In normal, healthy relationships, partners support one another, but in a relationship where one partner bullies, there is no mutual support. Within a marriage, bullying may take both verbal and physical forms, and these may come under the guise of domestic violence or not. Just because some partners in marriage bully does not mean they will bully during a breakup and vice versa. Be aware that a new type of bullying can emerge over time when there is a divorce; sometimes a partner who has not displayed bully-like behavior before becomes a bully during the divorce process. Being on the receiving end of bullying during a divorce adds pain to the hurt already caused by the ending of the relationship. It is difficult for the partner who is left behind. Note that one partner usually moves on first, and rarely is a divorce mutual. Even divorces that start out that way often take a negative turn when there are disagreements.

A victim of bullying in a marriage is likely to be a victim of bullying in the divorce. A bully may deny any wrongdoing, targeting his or her spouse and claiming to be the only wronged partner, the true victim. Bullies are often pretty on the outside and vindictive on the inside, and their spouses keep silent for fear of not being believed. The bully mimics the dandelion, the soft, yellow flower that spreads its white, fluffy seeds as the wind blows and shifts. The only trouble is that the dandelion is a weed and not a pretty flower! The bully spreads harm and spitefulness in unkind ways. Let the dandelions serve as a warning: where beautiful dandelion flowers appear, the healthy grass is choked out, and the weed takes over. They remind us not to become complacent and to care for our souls, our children, our futures, and our health.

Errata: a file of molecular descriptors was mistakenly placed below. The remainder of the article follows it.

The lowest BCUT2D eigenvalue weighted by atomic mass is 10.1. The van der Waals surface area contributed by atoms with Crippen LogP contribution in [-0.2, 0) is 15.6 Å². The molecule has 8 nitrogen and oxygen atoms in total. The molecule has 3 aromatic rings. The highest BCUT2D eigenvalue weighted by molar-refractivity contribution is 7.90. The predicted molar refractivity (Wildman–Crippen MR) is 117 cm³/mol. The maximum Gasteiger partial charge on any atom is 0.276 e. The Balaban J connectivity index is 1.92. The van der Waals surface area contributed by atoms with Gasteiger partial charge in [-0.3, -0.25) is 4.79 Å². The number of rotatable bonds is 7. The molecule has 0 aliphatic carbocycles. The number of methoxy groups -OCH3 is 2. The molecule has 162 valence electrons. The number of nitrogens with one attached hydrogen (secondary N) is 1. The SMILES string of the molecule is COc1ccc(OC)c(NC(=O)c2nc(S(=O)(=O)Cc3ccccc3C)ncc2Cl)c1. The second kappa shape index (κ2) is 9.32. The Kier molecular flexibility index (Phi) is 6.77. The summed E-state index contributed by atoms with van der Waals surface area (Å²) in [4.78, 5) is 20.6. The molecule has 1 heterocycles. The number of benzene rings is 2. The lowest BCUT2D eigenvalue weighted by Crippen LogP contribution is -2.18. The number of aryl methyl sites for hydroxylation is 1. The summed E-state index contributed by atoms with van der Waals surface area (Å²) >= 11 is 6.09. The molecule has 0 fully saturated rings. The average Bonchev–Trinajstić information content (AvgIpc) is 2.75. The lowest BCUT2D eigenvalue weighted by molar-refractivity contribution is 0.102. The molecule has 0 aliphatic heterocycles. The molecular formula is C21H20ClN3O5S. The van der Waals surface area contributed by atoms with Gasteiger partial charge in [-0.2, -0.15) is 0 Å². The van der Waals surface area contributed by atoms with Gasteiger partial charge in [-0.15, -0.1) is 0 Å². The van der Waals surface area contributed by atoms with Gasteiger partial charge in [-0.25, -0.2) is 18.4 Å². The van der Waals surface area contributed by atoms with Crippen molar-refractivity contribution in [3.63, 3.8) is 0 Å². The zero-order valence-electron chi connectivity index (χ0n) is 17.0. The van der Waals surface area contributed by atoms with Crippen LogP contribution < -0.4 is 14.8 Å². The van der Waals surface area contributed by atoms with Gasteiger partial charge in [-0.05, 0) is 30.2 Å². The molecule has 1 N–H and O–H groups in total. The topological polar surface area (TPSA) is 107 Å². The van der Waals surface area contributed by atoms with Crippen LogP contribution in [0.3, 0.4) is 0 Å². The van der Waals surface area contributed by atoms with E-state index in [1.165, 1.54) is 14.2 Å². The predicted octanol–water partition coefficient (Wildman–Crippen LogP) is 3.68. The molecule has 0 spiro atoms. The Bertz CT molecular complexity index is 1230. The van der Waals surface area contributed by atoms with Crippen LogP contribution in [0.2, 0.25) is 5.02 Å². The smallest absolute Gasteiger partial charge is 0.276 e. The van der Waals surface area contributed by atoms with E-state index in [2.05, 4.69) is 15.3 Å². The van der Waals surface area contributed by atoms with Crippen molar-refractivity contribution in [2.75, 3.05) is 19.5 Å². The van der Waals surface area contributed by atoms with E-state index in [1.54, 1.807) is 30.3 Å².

By all accounts, it appears that bullying has existed throughout time. A classic biblical story about Joseph and his brothers identifies a situation where envy and hostility pitted eleven brothers against one another. Bullying is not a new phenomenon to families and intimate partners.